And, it has been my experience that we tend to make assumptions that there are more differences between women and men than there are, or that these differences work differently than they do. AND these assumptions tend to work against women having opportunities, which in turn, harms us all.

      • I agree that women can do and are doing now days all the “jobs” that men are doing.
        Except from dating. When it comes to dating, even feminists the prefer the man to make the first move. I have actually read and heard comments from women who claim to be feminist saying something like “when it comes to dating I am more traditional, the man should go after woman and not the other way round”.
        I know there are some women that they do sometimes the first move but they are still the minority and their first move is less assertive than the man’s approach.

      • This is true. I’ve actually written something on this but I’m waiting until spring quarter to post because I have a couple of classes I’d like to have read it. It’s called “How Sex Creates Gender” and it will be part of a larger series of interconnected posts (not sure I’m labeling it a series, though).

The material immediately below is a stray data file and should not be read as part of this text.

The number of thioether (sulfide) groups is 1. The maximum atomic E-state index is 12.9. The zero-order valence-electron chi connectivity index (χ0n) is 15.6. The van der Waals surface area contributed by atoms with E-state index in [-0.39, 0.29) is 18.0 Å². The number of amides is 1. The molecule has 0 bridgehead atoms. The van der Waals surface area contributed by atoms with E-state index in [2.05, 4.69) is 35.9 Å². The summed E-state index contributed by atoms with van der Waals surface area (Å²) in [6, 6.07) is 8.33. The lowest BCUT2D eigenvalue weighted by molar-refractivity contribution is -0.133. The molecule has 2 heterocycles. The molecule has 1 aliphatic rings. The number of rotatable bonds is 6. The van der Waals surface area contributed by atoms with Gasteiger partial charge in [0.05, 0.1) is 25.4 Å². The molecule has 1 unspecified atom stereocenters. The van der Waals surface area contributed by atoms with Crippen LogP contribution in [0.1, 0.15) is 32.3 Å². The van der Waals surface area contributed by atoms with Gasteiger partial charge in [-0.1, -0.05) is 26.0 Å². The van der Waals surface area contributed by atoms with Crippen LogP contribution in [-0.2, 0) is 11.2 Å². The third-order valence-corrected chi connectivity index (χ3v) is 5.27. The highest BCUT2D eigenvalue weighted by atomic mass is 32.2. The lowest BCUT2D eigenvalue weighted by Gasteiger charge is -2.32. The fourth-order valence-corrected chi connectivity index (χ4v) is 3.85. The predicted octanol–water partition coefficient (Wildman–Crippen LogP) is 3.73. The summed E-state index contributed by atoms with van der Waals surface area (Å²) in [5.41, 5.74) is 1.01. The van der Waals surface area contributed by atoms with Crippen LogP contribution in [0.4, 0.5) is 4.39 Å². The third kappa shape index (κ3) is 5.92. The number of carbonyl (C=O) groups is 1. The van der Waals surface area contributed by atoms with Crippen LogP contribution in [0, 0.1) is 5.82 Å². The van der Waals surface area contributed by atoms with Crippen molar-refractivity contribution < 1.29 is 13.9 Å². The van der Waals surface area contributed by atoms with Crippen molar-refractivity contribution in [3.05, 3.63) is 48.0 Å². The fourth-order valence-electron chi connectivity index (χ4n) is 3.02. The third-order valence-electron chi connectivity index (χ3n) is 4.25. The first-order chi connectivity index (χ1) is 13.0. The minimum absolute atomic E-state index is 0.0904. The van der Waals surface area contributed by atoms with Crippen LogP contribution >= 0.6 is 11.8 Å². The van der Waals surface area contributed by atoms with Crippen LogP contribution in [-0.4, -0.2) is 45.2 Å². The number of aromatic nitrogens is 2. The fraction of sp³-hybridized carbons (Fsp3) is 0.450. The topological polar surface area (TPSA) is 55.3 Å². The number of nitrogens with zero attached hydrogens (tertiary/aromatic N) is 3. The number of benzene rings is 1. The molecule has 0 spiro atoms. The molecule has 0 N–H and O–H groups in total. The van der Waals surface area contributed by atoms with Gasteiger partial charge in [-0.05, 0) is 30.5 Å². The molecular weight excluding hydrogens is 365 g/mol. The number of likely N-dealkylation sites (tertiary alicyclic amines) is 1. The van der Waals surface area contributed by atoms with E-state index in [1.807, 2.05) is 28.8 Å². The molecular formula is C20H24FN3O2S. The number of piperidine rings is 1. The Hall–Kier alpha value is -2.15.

• @reinter

        do you think that that anyone can play to the NBA and earn millions?
        I can do what they are doing.
        Do you think that anyone could win the Nobel prize?
        I don’t see myself winning the Noble prize or getting an Oscar in the near future and most likely never.

        Does that mean that we the average people aren’t equal with those “rare” persons, scientists, artists, athletes, etc.?
        Of course not. We are all equal, we all have the same rights. But we all are different.

      • @ Jean Claude I did emphasize that social & legal & civic equality are not compromised by difference. I agree: different doesn’t mean unequal.

        But it does mean that we can rationally discriminate, if we find any real differences, for certain roles. And that’s illegal at the moment, though everyone does it. I’m not taking a stance about whether it is right or wrong. I’m just saying that it’s tricky to resolve.